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Thursday, November 06, 2014

Give Them Hell, Brisdelle




Back in 2013 I wrote about the FDA's approval of an apparent 'new' drug to treat hot flashes during menopause.

The perfectly pink packaged Brisdelle is now being shown on US TV screens, a marketing strategy aimed, of course, at women.

The 60 second ad avoids telling the viewer that what is actually being advertised is a chemical compound called paroxetine, better known to millions of US citizens as Paxil, an antidepressant with a less than savoury history.

Brisdelle is 7.5mg of Paxil with a new brand name, by adding Paxil to the combination the patient will actually be overdosing.

Another antidepressant, Wellbutrin, is also marketed for different uses, once again under a different brand name - Zyban. For those that don't know Zyban is a smoking cessation drug cum antidepressant - exactly the same as Brisdelle is a drug to treat hot flashes cum antidepressant.

Quite why the FDA granted a licence to Brisdelle knowing what they know about Paxil astonishes me.

Let's watch the 60 second ad... pay attention to what the voice-over says, it follows the words, "Call your doctor if". Then listen to the same voice-over list the three apparent 'played down' side effects..






Tell your doctor if you are allergic to paroxetine?

Quite a spin - it probably means tell your doctor if you have taken paroxetine before and suffered its multitude of side effects, which include; suicidal ideation, completed suicide, birth defects and addiction to name but a few.

Last month Dr Evan Levine wrote a brilliant piece regarding Brisdelle. Levine wrote the column for the Ridgefield Press and made some astute comments.

For me, it’s yet another example of Big Pharma exploiting an unwary public with the phrase “Approved by the Food and Drug Administration.” Brisdelle is the trade name of a drug that has been available for years as a cheap generic, paroxetine, also known as Paxil, now rebranded and sold in a dose that is both convenient for the manufacturer and equally inconvenient for the consumer.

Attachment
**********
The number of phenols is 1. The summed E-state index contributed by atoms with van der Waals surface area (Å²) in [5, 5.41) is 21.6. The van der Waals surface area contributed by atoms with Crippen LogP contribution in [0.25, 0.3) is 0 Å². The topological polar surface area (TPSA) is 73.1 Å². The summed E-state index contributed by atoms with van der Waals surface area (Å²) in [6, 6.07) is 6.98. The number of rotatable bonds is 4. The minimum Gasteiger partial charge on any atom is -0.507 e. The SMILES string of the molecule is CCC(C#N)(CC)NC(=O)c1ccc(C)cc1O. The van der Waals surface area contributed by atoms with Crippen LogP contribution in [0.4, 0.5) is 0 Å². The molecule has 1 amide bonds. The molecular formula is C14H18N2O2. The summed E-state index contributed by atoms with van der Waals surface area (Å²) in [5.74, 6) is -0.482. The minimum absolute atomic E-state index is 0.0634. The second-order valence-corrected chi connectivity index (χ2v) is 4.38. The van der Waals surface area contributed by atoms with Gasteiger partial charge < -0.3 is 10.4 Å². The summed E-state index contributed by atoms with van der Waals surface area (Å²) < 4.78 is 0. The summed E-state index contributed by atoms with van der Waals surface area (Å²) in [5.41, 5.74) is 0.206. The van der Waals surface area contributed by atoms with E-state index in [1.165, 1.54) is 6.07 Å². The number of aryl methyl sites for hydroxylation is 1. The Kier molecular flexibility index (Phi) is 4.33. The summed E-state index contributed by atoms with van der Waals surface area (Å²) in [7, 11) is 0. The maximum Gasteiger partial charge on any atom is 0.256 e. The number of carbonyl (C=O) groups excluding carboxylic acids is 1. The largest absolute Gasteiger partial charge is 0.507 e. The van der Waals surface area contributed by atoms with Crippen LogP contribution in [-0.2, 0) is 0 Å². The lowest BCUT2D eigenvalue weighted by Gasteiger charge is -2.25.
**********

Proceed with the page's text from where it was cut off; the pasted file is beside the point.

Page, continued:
At 12 weeks into treatment, those patients who took this antidepressant (Brisdelle) had, on average, 5.9 fewer hot flashes and those patients who took the placebo had 5.0 fewer hot flashes; again statistically fewer hot flashes for those who took the Brisdelle, but not even less than one fewer hot flashes a day when compared to the nothing-pill. A quick review of the data and you’ll notice that the subjects taking the placebo for three months actually had fewer hot flashes than the patients who took it for a month!

Levine continues with...

And now the most disturbing part. The FDA’s independent advisory committee voted 10-4 not to approve Brisdelle, in March of 2013, on the grounds that it did not provide sufficient benefits. Yet the FDA went ahead and approved it anyway! The FDA rarely approves a drug that has more negative than affirmative votes.

Great observation from Levine.

We can't point the finger at GlaxoSmithKline for this one folks. It's Noven Therapeutics who market Brisdelle.

My advice to women suffering from hot flashes is simple. Stay away from Brisdelle, your reaction to it could cost you your life.

Further reading on the risks of paroxetine here.


Bob Fiddaman.